Radar look direction

I have seen the old posts related to radar look direction,but I didnot found the solution on how to get radar look direction from sentinel-1 images.Did anyone found how to get the radar look direction angle from metadata of sentinel-1

Sentinel-1 is right-looking. Are you seeking more precise information than that?

Thank you for reply,
yes.It is looking right but I want the value of radar look direction.

Can you be more precise? If you need the incidence-angle it is in S-1 products and you can compute the local incidence angle with SNAP. If you need the vectors pointing from pixels towards the satellite at zero doppler, SNAP does not provide that information.

I need both incidence angle and radar antenna look direction .Incidence angle I got before doing ellipsoid correction because after ellipsoid correction i didnt found the incidence values in tiepoints.So I created incidence band before ellipsoid correction.I think it was correct.Please correct me if I am wrong in that process.
Next I need radar antenna look direction so that i can relate the movement of oil slick , wind like features.I think it is basically range direction I need.
Can we get range direction from sentinel-1??

It’s perpendicular to azimuth direction and the gradient in incidence angle across range.
You can do a quick calculation using the image footprint geometry.

ok. we can calculate Radar look direction from image geometry means using incidence angle.
Can you explain me this thing a bit precisely.

looking angle and incidence angle are two different things, but have the same size, the nomenclature can be confusing:


image source

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Is there any way to manually calculate the radar look direction from image metadata?

for Sentinel-1, the mean incidence angle is stored here:

39.03237 ° in this case.

But due to the large footprint of the product, parts of the image have varying incidence angles
grafik

I guess Rani needs to know the azimuth direction to estimate local incidence angle (using a DEM). Azimuth (or range) direction is not in the metadata. I calculate azimuth from the analysis of the footprint by determining the nearest range side of the polygon. You need to know whether the orbit is DESC or ASCENDING to figure that out.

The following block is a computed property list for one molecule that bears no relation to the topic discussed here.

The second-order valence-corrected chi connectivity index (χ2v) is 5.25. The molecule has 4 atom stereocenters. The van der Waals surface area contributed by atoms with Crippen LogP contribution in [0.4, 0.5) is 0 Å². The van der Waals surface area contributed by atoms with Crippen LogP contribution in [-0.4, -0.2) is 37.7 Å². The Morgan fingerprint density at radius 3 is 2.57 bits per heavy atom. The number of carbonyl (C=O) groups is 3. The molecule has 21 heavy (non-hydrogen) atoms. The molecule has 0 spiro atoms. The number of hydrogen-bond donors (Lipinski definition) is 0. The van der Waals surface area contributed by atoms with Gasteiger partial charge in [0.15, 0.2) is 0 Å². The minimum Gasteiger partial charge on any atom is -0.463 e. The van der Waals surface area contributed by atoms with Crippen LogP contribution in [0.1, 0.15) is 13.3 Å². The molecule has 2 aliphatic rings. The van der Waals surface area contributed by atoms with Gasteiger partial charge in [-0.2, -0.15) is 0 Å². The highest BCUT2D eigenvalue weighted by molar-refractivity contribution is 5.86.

I see, sorry for the misunderstanding.

It is descending in my image metafile . I need incidence angle and radar look direction as two different parameters in my model.So as ABraun explained I created a band for incidence angle.But I need to give the radar antenna direction angle as one of the input in my model.I guess confusing was clarified.
So I want to get radar antenna look direction …
Azimuth and radar antenna look direction are perpendicular to each other.So even if I can calculate azimuth direction ,by adding 90 degrees I can estimate radar look direction…(I guess it is right )

Dear Andy,
I’d like to comeback to this an old point, I have a general question with this regard,

Does the Looking-side of the satellite Left Or Right with the same mode let’s say Ascending, design the goals of the study?, Or in other words,

A combination of of images ascending mode has left, and right satellite look, does this affect the processing chain of any goal? InSAR, PolSAR, Classifications.

If you ask me, the look direction changes everything.
Radar imaging is sensitive to the interaction of the microwave with a surface or target. A different look direction results in

  • different incidence angle (both local and global)
  • different orientation of objects towards the sensor (think of PolSAR images of San Francisco)
  • different parts of an object hit by the sensor (think of building)

This leads to different proportions of surface, dihedral and volume scattering, different interferometric coherence, different backscatter intensity… Of course, this always depends on what is imaged and at which spatial resolution.

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Try to check for possible radar distortions too. I usually check my study site using Google Earth Engine before I start processing. I look at the aspect and elevation to see possible sources of distortion from the terrain. Depending on where my study area is in the volcano (for example), I will pick the look direction that has a clear view of my site.

Image is aspect view of Mt. Fuji and surrounding area:
image

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